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Bryan Goudzwaard, Alex Cater, and Stephen Gee
  Excelerate
 

Recent BBA Grads Plan to Launch Nonprofit to Navigate College Admissions

7/13/2009 --

Excelerate will help students position themselves as top candidates to professional schools.

ANN ARBOR, Mich. — Coping with the realities of college life can be daunting for the most accomplished and best prepared students. But for candidates from disadvantaged backgrounds, the whole process can seem insurmountable. And that's once classes begin. The true test comes in navigating the application process itself.

"If you don't have guidance, you can get lost," says Bryan Goudzwaard, BBA '09 (center), who, along with fellow BBA classmates Alex Cater, BBA '09 (left), and Stephen Gee, BBA '08 (right), developed the nonprofit startup Excelerate. The organization is designed to help underrepresented minorities and economically disadvantaged students best position themselves for admission to professional schools.

"Other organizations, like the Jackie Robinson Foundation, provide scholarships for disadvantaged students seeking to pursue professional degrees," says Cater, "but there isn't necessarily the mentoring to help students be successful applicants to graduate school. We want to help students align their goals, obtain internships, and position themselves as top candidates."

While eager for Excelerate to make an impact, its founders are realistic about initial expectations and are starting the program on a small scale. The original scope is to offer Excelerate to students already enrolled at U-M who are interested in medical school. Eventually, Cater, Goudzwaard, and Gee hope to expand the program to undergrads at Michigan State University and the University of Illinois, and add a pre-law component.

"Initially, we are looking to have five students over the first three years," says Cater. "We want a high success rate for our donors, so if the majority of those initial students end up enrolling in medical school, it will show that the program can work and hopefully help us secure funding for expansion."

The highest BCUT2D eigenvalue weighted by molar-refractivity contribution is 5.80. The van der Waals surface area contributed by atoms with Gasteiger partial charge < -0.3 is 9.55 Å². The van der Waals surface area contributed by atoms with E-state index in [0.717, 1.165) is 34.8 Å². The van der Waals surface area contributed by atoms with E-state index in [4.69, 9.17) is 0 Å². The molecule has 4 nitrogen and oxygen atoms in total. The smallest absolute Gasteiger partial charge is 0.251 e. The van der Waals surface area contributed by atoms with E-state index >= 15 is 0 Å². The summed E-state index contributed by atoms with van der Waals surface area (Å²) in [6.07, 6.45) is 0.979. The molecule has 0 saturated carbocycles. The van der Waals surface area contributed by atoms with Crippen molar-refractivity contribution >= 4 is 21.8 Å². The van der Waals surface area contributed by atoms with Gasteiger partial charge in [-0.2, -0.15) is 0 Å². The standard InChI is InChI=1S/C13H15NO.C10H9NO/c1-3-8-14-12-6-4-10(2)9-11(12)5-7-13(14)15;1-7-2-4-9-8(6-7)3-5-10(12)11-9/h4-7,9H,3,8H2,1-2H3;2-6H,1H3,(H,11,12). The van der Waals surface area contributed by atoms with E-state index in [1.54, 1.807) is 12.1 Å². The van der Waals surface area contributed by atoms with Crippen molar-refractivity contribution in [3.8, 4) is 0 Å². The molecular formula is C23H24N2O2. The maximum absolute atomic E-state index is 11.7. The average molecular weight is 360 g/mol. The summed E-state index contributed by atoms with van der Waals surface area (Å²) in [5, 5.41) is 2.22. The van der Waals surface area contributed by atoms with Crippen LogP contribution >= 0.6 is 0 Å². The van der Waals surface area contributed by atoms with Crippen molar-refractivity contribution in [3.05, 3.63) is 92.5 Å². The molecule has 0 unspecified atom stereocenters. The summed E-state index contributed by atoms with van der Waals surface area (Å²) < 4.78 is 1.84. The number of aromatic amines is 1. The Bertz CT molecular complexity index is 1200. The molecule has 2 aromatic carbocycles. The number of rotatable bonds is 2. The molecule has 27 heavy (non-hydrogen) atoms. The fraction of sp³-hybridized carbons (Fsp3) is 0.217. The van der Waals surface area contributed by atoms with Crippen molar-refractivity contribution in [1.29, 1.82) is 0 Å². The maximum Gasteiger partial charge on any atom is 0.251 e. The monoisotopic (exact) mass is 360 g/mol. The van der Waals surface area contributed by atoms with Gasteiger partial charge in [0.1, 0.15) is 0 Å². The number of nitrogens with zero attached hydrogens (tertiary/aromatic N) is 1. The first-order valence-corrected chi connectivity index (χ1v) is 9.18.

Excelerate students will receive one-on-one coaching from an experienced individual in the medical field and participate in networking programs with fellow students and faculty, practitioners, and, eventually, students at other schools. Another goal is to partner with organizations to create internships and summer positions so students gain experience and mentorship.

"Internships, lab experiences, and summer positions can be extremely competitive among students interested in medicine," says Goudzwaard. "It's like a game you have to play to play in order to make sure you have the preparation needed to apply to medical school. There's no room to make mistakes, and if you don't know how to play you can get lost. We really want to create a community to help these students succeed."

Cater, Goudzwaard, and Gee conceptualized the initial idea for Excelerate during a class exercise in writing business plans. They relied on Cater's observations as a career prep fellow with Management Leadership for Tomorrow and as a minority peer advisor at U-M. Cater was able to test the viability of the business plan this spring when Excelerate was accepted at Clinton Global Initiative University (CGIU). Launched in 2008, CGIU hosts an annual meeting for students, national youth organizations, and university officials to discuss solutions to pressing global issues. The program emphasizes tangible plans for action, instead of a mere discussion of social problems.

I had to describe the commitment we want to make, the impact we want Excelerate to have, and where we plan to take it," Cater says of the experience, which opened doors to the kinds of networking options, resources, and feedback that will help keep the project on track.

Of the many prominent speakers and participants at the conference -- including former President Bill Clinton and actress/activist Natalie Portman -- Cater says he was especially inspired by Marie Tillman, widow of former NFL player Pat Tillman, who was killed on active duty in Iraq. Through establishing a foundation in her husband's memory, "she has shown that it takes a commitment to make a real change in society," he says. "She's made that change her life's goal, and she's turning her husband's death into something positive."

Once established, Cater, Goudzwaard, and Gee hope Excelerate will produce similarly positive results. At the very least, writing the plan for Excelerate helped them prepare for the transition into professional life.

"The class and project combined everything I learned in b-school," Goudzwaard says, "and put it into something tangible."

Cater is now working as a consultant in Washington, D.C., while Goudzwaard and Gee both landed positions in the Twin Cities. Although their career paths and home bases have now diverged, they are committed to launching their plan, even as they launch their careers.

"One thing I learned at CGIU was that Excelerate has potential," says Cater. "Now it's up to us to leverage that potential."

—Amy Spooner



For more information, contact:
Bernie DeGroat, (734) 936-1015 or 647-1847, bernied@umich.edu